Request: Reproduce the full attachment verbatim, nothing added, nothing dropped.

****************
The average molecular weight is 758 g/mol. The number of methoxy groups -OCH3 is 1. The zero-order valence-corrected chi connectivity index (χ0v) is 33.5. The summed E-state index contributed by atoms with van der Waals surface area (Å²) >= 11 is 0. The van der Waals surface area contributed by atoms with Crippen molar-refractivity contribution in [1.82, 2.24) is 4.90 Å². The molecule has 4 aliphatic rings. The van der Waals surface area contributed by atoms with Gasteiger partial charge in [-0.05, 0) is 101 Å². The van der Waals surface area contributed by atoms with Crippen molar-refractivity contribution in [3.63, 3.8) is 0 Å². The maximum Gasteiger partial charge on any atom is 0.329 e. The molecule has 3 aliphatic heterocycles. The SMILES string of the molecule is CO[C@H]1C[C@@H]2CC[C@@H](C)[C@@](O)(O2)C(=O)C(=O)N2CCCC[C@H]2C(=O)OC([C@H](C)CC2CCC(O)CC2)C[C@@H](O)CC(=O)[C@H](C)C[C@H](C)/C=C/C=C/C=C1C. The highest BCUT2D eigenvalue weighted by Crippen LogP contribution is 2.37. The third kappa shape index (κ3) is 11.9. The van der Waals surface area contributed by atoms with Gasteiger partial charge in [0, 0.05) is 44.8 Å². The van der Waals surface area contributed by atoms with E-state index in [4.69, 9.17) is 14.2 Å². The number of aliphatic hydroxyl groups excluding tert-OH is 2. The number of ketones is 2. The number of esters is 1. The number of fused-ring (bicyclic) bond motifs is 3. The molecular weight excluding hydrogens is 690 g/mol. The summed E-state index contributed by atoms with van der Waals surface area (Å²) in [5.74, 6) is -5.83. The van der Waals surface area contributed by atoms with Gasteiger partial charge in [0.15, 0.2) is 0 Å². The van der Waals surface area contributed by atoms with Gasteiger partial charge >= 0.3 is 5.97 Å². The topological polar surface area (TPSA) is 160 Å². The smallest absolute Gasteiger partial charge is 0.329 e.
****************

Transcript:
The average molecular weight is 758 g/mol. The number of methoxy groups -OCH3 is 1. The zero-order valence-corrected chi connectivity index (χ0v) is 33.5. The summed E-state index contributed by atoms with van der Waals surface area (Å²) >= 11 is 0. The van der Waals surface area contributed by atoms with Crippen molar-refractivity contribution in [1.82, 2.24) is 4.90 Å². The molecule has 4 aliphatic rings. The van der Waals surface area contributed by atoms with Gasteiger partial charge in [-0.05, 0) is 101 Å². The van der Waals surface area contributed by atoms with Crippen molar-refractivity contribution in [3.63, 3.8) is 0 Å². The maximum Gasteiger partial charge on any atom is 0.329 e. The molecule has 3 aliphatic heterocycles. The SMILES string of the molecule is CO[C@H]1C[C@@H]2CC[C@@H](C)[C@@](O)(O2)C(=O)C(=O)N2CCCC[C@H]2C(=O)OC([C@H](C)CC2CCC(O)CC2)C[C@@H](O)CC(=O)[C@H](C)C[C@H](C)/C=C/C=C/C=C1C. The highest BCUT2D eigenvalue weighted by Crippen LogP contribution is 2.37. The third kappa shape index (κ3) is 11.9. The van der Waals surface area contributed by atoms with Gasteiger partial charge in [0, 0.05) is 44.8 Å². The van der Waals surface area contributed by atoms with E-state index in [4.69, 9.17) is 14.2 Å². The number of aliphatic hydroxyl groups excluding tert-OH is 2. The number of ketones is 2. The number of esters is 1. The number of fused-ring (bicyclic) bond motifs is 3. The molecular weight excluding hydrogens is 690 g/mol. The summed E-state index contributed by atoms with van der Waals surface area (Å²) in [5.74, 6) is -5.83. The van der Waals surface area contributed by atoms with Gasteiger partial charge in [0.15, 0.2) is 0 Å². The van der Waals surface area contributed by atoms with Gasteiger partial charge >= 0.3 is 5.97 Å². The topological polar surface area (TPSA) is 160 Å². The smallest absolute Gasteiger partial charge is 0.329 e.